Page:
Justice Fogarty ordered Robinson to pay damages including interest of $400,000 for the Pulse dealings, $230,000 for the Digi-Clik investment, $30,000 for the loan to Martin via a trust, $1.1 million for the investment in Enviro Energy and $800,000 for the investment in Zeroshift.

If the Mace family trust is able to find a buyer for any of the securities it still holds, any value is to be credited against the judgment.

Separately, Robinson faces charges from the Serious Fraud Office accusing him of stealing $3 million of investor funds. He and fellow SPG Investments director Mark Turnock also face criminal proceedings brought by the Financial Markets Authority under the Financial Reporting Act. They're due to stand trial in the High Court in April next year.

(BusinessDesk)

© Scoop Media

 
 
 
 
 
Business Headlines | Sci-Tech Headlines

 

Cosmetics & Pollution: Proposal To Ban Microbeads

Cosmetic products containing microbeads will be banned under a proposal announced by the Minister for the Environment today. Marine scientists have been advocating for a ban on the microplastics, which have been found to quickly enter waterways and harm marine life. More>>

ALSO:

NIWA: 2016 New Zealand’s Warmest Year On Record

Annual temperatures were above average (0.51°C to 1.20°C above the annual average) throughout the country, with very few locations observing near average temperatures (within 0.5°C of the annual average) or lower. The year 2016 was the warmest on record for New Zealand, based on NIWA’s seven-station series which begins in 1909. More>>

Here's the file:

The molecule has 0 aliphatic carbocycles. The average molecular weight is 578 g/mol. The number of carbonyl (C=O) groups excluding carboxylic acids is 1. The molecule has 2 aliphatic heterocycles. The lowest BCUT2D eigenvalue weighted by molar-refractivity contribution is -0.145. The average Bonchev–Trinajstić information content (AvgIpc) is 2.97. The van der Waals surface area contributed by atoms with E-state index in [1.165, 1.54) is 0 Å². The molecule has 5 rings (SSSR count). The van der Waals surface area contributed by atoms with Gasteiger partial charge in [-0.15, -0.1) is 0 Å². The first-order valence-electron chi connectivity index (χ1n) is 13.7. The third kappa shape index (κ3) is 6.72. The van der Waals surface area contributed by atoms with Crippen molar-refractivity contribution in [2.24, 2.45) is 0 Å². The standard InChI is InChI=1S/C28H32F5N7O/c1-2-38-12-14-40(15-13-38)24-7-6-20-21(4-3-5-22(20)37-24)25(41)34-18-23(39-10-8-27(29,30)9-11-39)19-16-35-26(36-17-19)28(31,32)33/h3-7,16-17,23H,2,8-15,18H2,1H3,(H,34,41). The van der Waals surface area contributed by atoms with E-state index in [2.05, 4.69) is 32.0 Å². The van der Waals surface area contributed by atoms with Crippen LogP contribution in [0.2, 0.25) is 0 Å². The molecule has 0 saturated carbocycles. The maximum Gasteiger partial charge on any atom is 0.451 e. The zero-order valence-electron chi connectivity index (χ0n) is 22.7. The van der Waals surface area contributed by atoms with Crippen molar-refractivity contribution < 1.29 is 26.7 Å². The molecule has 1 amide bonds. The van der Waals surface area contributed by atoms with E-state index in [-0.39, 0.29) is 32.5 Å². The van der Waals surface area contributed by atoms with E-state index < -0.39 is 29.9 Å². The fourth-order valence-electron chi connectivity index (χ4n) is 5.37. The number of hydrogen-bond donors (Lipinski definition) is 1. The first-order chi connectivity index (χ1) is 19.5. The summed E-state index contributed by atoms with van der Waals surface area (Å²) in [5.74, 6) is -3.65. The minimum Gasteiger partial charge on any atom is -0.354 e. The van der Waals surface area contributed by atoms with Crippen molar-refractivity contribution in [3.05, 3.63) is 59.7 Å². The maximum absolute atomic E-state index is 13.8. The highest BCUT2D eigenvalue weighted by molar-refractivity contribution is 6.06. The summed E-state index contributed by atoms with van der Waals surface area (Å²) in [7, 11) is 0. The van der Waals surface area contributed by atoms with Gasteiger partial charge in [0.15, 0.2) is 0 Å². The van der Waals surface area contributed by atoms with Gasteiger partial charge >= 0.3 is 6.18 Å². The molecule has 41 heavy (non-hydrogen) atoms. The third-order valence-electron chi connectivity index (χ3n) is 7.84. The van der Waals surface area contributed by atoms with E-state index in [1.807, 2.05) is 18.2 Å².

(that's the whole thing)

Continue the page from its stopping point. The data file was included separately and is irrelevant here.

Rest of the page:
ALSO:

Farewell 2016: NZ Economy Flies Through 2016's Political Curveballs

Dec. 23 (BusinessDesk) - New Zealand's economy batted away some curly political curveballs of 2016 to end the year on a high note, with its twin planks of a booming construction sector and rampant tourism soon to be joined by a resurgent dairy industry. More>>

ALSO:


NZ Economy: More Growth Than Expected In 3rd Qtr

Dec. 22 (BusinessDesk) - New Zealand's economy grew at a faster pace than expected in the September quarter as a booming construction sector continued to underpin activity, spilling over into related building services, and was bolstered by tourism and transport ... More>>

  • NZ Govt - Solid growth for NZ despite fragile world economy
  • NZ Council of Trade Unions - Government needs to ensure economy raises living standards
  • KiwiRail Goes Deisel: Cans electric trains on partially electrified North Island trunkline

    Dec. 21 (BusinessDesk) – KiwiRail, the state-owned rail and freight operator, said a small fleet of electric trains on New Zealand’s North Island would be phased out over the next two years and replaced with diesel locomotives. More>>

  • KiwiRail - KiwiRail announces fleet decision on North Island line
  • Greens - Ditching electric trains massive step backwards
  • Labour - Bill English turns ‘Think Big’ into ‘Think Backwards’
  • First Union - Train drivers condemn KiwiRail’s return to “dirty diesel”
  • NZ First - KiwiRail Going Backwards for Xmas
  • NIWA: The Year's Top Science Findings

    Since 1972 NIWA has operated a Clean Air Monitoring Station at Baring Head, near Wellington... In June, Baring Head’s carbon dioxide readings officially passed 400 parts per million (ppm), a level last reached more than three million years ago. More>>

    ALSO:

    Get More From Scoop

     
     
     
     
     
     
     
     
    Business
    Search Scoop  
     
     
    Powered by Vodafone
    NZ independent news